Neil had no strings left on his guitar. None. They all hung, curled and severed, from his Les Paul as “Rockin’ In The Free World” shrieked to an end. Merely 18 years old, my college roommate and I stood agape having just actually seen Crosby, Stills, Nash, and Young in the flesh on their first tour since 1974. The show was immense - wholly satisfying to two college freshman who had, a number of times that year, stood in awe staring at the stereo listening to Stills and Young trade solos on mammoth renditions of “Carry On” and Young’s “Southern Man” on the ensemble’s 1971 live release, 4 Way Street. A mere two years later, I crossed the four-way street again, catching CSNY on their 2002 tour. They sounded muted, tired and…old. The fires that had burned in their bellies in 2000 had been reduced to embers; 2002 was a time for banding together as a nation behind our government (joke was on us) in the wake of the 9/11 attack, and CSNY’s wheelhouse had always been attack mode against authority.
Take this dichotomous experience, though not quite as dramatic of a difference, as an analogy in assessing CSNY 1974 with respect to its live album predecessor. CSNY 1974 has been a long time coming (no pun intended); the tour is one with dubious history and anecdote, one generally despised by its performers but had been, by and large, critically lauded at the time. Crosby, Stills, Nash, and Young were a spectacle – the world’s first bona fide supergroup – and this tour was just as much of a spectacle, comprised of dozens of sold-out football stadium shows (keeping in mind, there were often other huge names as part of the bill as well), so there is inherently historical reasoning behind the box’s existence. As diverse, contradictory, and mercurial as the band itself, this set can be sliced and diced a number of ways, and often conjures just as many questions as answers, but I will offer you this stratification – the CSN(&Y) tunes, the Crosby, Stills, and Nash solo offerings, and Neil Young’s songs.
The CSN(&Y) songs are obvious inclusions, many are deserved classics, and they do not disappoint here, but they also do not transcend either as they often do on 4 Way Street. Crosby is suitably gruff and full of enough pathos, necessary qualities to balance out his tendency toward melodrama, to make his “Long Time Gone” and “Almost Cut My Hair” successes, Nash turns in a cozy, and shade bittersweet, solo rendition of “Our House”, and “Ohio”, while seemingly a tad subdued and, in a way, stately, hits the mark as expected. The solo cuts by the original trio members are scattershot, Nash’s faring the best given his knack for melody, which balances out his tendency toward melodrama, and Stills’ almost uniformly mediocre at best, dreadful at worst. The band member closest to proving one of the tour’s anecdotal complaints true – that the group was in poor voice – we’re subjected to his cock-rock, bloozy rendition of “Black Queen”, the woeful disco tendencies of “My Angel”, and his never ending plod through “Myth of Sisyphus”. Stills’ lone bright spot is a rather excellent take on The Beatles’ “Blackbird”, he in fine voice here, buoyed by sublime vocal harmonies.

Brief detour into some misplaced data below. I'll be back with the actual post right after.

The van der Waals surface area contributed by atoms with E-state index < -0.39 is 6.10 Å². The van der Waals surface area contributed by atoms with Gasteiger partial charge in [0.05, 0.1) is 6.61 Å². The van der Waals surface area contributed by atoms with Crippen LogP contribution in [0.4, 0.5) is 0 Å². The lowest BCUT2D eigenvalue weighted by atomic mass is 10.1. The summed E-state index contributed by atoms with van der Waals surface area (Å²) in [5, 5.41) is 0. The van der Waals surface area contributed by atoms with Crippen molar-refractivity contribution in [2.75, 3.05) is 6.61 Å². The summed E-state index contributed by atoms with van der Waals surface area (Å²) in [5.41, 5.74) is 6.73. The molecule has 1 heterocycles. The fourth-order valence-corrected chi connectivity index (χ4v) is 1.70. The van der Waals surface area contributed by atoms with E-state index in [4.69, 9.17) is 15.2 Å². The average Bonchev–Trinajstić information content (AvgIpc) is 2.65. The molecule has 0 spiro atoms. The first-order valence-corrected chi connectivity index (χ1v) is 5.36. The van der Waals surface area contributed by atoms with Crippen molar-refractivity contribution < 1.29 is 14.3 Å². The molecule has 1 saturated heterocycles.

The real gems of the box set are the previously unreleased until now and previously unreleased at the time Neil Young songs. Young’s morose, and since critically acclaimed, On The Beach saw release that very summer and the title track and “Revolution Blues” benefit here from the band’s added muscle, particularly Stills’ six-stringed interplay with Young. “Mellow My Mind” from the not yet released Tonight’s The Night album, “Long May You Run”, a duet with Stills (that he nearly wrecks) later released on a collaboration by the two, and “Don’t Be Denied”, just released on the prior year’s (and now long since deleted) Time Fades Away are particular highlights. A combination of songs from the aborted CSNY sophomore album, Human Highway, and Young solo effort, Homegrown, largely hit the mark as well; “Traces” ease is infectious while “Pushed It Over The End” stands up to any of his “Doom Trilogy” material; both “Hawaiian Sunrise” and “Love Art Blues” showcase Young’s countrified soft side and his impromptu Nixon kiss-off, “Goodbye Dick” is the cherry on top.
1974 in America was bereft of much actual good news or tangible successes, instead a road mostly paved with moral victories. Vietnam had died down but still dragged on, the Cold War, too, had thawed ever so slightly with a decade of Brezhnev under its belt, yet the government-constructed evil spectre of Communism perpetually loomed in the backs of everyone’s minds, and Tricky Dick Nixon self-deposed, leaving us without the opportunity to actually try him and in the lap of the only marginally functional Gerald Ford.
Much in this vein, CSNY 1974 is the same. Four giants reassembled, heaving their great weights at destiny, and missed the mark. Nothing came of the tour for the group and not much coalesced for any of its members either in their immediate futures. But they did it, they reunited, they tried, and tried hard; if the material was suspect on occasion, it wasn’t for lack of effort, and rather than resting on the laurels of their mighty back catalogue, they paraded out their own songs, new songs. CSNY 1974 does an unerring job at capturing a must-capture moment in music history, it’s just the moment acquits itself as more a valiant effort than a resounding success.